SEI Insights

SEI Blog

The Latest Research in Software Engineering and Cybersecurity

This blog post is the sixth in a series on Agile adoption in regulated settings, such as the Department of Defense, Internal Revenue Service, and Food and Drug Administration.

"Across the government, we've decreased the time it takes across our high-impact investments to deliver functionality by 20 days over the past year alone. That is a big indicator that agencies across the board are adopting agile or agile-like practices," Lisa Schlosser, acting federal chief information officer, said in a November 2014 interview with Federal News Radio. Schlosser based her remarks on data collected by the Office of Management and Budget (OMB) over the last year. In 2010, the OMB issued guidance calling on federal agencies to employ "shorter delivery time frames, an approach consistent with Agile" when developing or acquiring IT. As evidenced by the OMB data, Agile practices can help federal agencies and other organizations design and acquire software more effectively, but they need to understand the risks involved when contemplating the use of Agile. This ongoing series on Readiness & Fit Analysis (RFA) focuses on helping federal agencies and other organizations in regulated settings understand the risks involved when contemplating or embarking on a new approach to developing or acquiring software. Specifically, this blog post, the sixth in a series, explores issues related to system attributes organizations should consider when adopting Agile.

Attacks and disruptions to complex supply chains for information and communications technology (ICT) and services are increasingly gaining attention. Recent incidents, such as the Target breach, the HAVEX series of attacks on the energy infrastructure, and the recently disclosed series of intrusions affecting DoD TRANSCOM contractors, highlight supply chain risk management as a cross-cutting cybersecurity problem. This risk management problem goes by different names, for example, Supply Chain Risk Management (SCRM) or Risk Management for Third Party Relationships. The common challenge, however, is having confidence in the security practices and processes of entities on which an organization relies, when the relationship with those entities may be, at best, an arms-length agreement. This blog post highlights supply chain risks faced by the Department of Defense (DoD), federal civilian agencies, and industry; argues that these problems are more alike than different across these sectors; and introduces practices to help organizations better manage these risks.

Over the years, software architects and developers have designed many methods and metrics to evaluate software complexity and its impact on quality attributes, such as maintainability, quality, and performance. Existing studies and experiences have shown that highly complex systems are harder to understand, maintain, and upgrade. Managing software complexity is therefore useful, especially for software that must be maintained for many years.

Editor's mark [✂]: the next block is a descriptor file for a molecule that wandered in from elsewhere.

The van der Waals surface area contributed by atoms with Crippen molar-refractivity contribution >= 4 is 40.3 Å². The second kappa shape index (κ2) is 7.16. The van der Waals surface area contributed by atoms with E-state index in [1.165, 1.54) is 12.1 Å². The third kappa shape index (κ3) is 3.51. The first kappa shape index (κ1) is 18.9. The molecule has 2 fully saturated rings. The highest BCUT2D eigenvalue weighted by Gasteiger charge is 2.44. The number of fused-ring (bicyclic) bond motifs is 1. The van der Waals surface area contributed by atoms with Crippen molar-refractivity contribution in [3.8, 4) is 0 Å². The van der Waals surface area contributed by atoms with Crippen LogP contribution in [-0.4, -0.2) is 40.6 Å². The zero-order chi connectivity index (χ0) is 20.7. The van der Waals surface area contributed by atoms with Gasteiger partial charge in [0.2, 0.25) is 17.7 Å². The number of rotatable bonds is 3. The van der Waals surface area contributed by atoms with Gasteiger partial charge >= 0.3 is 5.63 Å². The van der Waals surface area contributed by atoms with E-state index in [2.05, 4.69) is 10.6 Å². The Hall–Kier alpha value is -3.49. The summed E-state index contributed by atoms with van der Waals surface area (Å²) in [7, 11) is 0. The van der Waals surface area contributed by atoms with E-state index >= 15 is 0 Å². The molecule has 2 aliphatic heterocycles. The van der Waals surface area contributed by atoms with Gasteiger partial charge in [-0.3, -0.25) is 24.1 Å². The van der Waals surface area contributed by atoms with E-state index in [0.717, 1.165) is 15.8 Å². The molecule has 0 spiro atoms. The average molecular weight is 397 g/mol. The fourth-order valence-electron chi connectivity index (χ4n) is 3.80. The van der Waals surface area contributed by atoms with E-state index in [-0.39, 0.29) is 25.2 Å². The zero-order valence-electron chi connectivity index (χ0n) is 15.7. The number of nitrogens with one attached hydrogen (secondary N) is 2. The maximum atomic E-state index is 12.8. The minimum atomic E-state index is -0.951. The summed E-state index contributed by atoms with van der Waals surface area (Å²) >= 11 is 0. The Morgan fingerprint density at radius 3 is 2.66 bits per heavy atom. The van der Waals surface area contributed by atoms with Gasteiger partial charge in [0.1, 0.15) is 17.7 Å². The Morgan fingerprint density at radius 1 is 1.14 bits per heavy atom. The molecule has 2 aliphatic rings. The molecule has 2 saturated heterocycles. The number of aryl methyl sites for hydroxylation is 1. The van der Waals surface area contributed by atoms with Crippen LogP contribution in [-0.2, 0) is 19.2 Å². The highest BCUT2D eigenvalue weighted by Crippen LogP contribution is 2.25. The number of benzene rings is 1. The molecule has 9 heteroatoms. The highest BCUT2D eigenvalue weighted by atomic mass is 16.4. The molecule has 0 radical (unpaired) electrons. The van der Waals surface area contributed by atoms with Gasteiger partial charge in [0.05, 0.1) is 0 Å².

Occasionally this blog will highlight different posts from the SEI blogosphere. Today we are highlighting a recent post by Will Dormann, a senior member of the technical staff in the SEI's CERT Division, from the CERT/CC Blog. This post describes a few of the more interesting cases that Dormann has encountered in his work investigating attack vectors for potential vulnerabilities. An attack vector is the method that malicious code uses to propagate itself or infect a computer to deliver a payload or harmful outcome by exploiting system vulnerabilities.

A zero-day vulnerability refers to a software security vulnerability that has been exploited before any patch is published. In the past, vulnerabilities were widely exploited even when a patch was available, which means they were not zero-day. Today, zero-day vulnerabilities are common. Notorious examples include the recent Stuxnet and Operation Aurora exploits. Vulnerabilities may arise from a variety of sources, but most vulnerabilities are the result of simple coding errors. Consequently, developers need to understand common traps and pitfalls in the programming language, libraries, and platform to produce code that is free of vulnerabilities.

Software development teams often view software security as an afterthought, something that can be added on after the product is fully functional. Although this approach may have made some sense in the past, today it's largely seen as a mistake since it can lead to unanticipated vulnerabilities in released code. DevOps provides a mechanism for change and enforcement when it comes to security. DevOps practitioners should find it natural to integrate a security focus into development iterations by adding security tests to their continuous integrationprocess. Continuous integration is the practice of merging all development versions of a code base several times a day. This practice provides the same level of automated enforcement for security attributes as for other functional and non-functional attributes, ultimately leading to more secure, robust software systems.

As part of an ongoing effort to keep you informed about our latest work, I would like to let you know about some recently published SEI technical reports and notes. These reports highlight the latest work of SEI technologists in malware analysis, acquisition strategies, network situational awareness, resilience management (with three reports from this research area), incident management, and future architectures. This post includes a listing of each report, author(s), and links where the published reports can be accessed on the SEI website.